While the first reading in second-quarter gross domestic product shows mediocre growth in the U.S., the Federal Reserve will more likely than not raise interest rates in September, Peter Boockvar said Thursday.
"The first half is averaging a 1.5 percent type of growth, and even if we see 3 percent growth in the second half, we're still looking at 2-ish type percent growth, which is the theme that we've been experiencing over the last couple of years. We can't seem to get out of this what I want to call malaise. There is no sign of acceleration whatsoever within the data," The Lindsey Group's chief market analyst said in a CNBC "Squawk on the Street" interview.
The Commerce Department said Thursday the U.S. economy expanded at an annual rate of 2.3 percent, slightly below economists' expectations of 2.6 percent.
Boockvar made his comments a day after the Fed announced it would keep interest rates near zero.
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"The only thing that I took of note was the slight upgrade on the comments of the labor market. The Fed is itching to raise rates. It wants an excuse to raise rates, and I think the change in the labor market commentary is one step towards them rationalizing to themselves that they need to raise rates," Boockvar added.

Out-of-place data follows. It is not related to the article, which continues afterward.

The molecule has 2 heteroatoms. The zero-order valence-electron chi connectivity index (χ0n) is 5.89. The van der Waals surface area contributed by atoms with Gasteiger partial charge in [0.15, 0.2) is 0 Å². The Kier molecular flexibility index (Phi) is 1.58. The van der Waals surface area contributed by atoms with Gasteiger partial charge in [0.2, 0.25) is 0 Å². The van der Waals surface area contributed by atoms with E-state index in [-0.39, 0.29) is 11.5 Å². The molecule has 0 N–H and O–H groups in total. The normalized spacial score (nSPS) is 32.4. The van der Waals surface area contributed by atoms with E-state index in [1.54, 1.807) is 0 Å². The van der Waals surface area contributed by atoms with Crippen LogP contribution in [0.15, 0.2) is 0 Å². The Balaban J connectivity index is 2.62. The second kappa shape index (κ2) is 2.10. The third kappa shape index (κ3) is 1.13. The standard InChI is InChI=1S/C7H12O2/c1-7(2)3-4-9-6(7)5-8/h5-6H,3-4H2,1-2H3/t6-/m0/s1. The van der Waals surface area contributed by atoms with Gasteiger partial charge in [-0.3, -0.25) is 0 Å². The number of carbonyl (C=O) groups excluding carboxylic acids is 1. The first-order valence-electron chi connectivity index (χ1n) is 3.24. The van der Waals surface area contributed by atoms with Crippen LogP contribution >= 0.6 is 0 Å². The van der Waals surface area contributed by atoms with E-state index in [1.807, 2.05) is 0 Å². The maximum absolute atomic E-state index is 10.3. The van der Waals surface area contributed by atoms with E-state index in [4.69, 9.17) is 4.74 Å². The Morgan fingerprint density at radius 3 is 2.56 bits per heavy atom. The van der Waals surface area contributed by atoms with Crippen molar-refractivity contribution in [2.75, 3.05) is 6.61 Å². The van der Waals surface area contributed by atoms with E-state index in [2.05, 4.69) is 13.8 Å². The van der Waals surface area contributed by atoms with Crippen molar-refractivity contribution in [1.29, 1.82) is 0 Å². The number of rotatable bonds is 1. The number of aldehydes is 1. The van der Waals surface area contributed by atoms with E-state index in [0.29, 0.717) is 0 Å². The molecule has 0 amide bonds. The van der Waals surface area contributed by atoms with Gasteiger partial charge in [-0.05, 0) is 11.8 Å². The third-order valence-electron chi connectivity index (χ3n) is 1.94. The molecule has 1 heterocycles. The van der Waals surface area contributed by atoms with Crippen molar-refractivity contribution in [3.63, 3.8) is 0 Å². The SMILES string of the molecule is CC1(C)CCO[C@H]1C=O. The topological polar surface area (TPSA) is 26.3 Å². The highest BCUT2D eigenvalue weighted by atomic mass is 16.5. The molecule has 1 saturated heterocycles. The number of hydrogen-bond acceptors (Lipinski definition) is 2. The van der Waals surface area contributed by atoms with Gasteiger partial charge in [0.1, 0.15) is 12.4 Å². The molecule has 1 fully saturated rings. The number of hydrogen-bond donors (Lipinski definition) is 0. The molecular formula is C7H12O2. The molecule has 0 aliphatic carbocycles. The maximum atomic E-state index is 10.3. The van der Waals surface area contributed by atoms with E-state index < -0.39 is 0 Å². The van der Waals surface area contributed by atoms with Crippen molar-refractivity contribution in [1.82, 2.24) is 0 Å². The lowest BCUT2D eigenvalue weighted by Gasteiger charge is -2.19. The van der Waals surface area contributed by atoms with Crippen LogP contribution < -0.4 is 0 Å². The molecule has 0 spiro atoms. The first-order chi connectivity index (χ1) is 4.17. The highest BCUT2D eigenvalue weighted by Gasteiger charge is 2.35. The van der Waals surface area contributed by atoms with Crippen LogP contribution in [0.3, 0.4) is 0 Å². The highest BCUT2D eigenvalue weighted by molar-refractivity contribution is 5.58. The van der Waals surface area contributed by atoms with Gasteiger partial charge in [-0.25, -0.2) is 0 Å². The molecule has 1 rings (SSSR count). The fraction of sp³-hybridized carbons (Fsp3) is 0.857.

He also said that he believes the Fed has no concrete roadmap for when it starts normalizing monetary policy. "I think they should stop day trading the data and take a long-term view of what monetary policy should be and react to that than to every single data point that they see in the short term."
Nevertheless, BlackRock Chief Investment Strategist Jeff Rosenberg said Thursday he believes the Fed does have a plan for when it does hike.
"She [Yellen] lent credibility to the view that her plan, which is the most important voice, is [to raise] sooner but slower," Rosenberg said in another "Squawk on the Street" interview.
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"I think that really raises our expectations that September is definitively on the table here because they want to start earlier so that the whole path toward normalization can be shallower and therefore has a less disruptive impact on the financial markets. I think they want to go, and I think that's what we're going to see."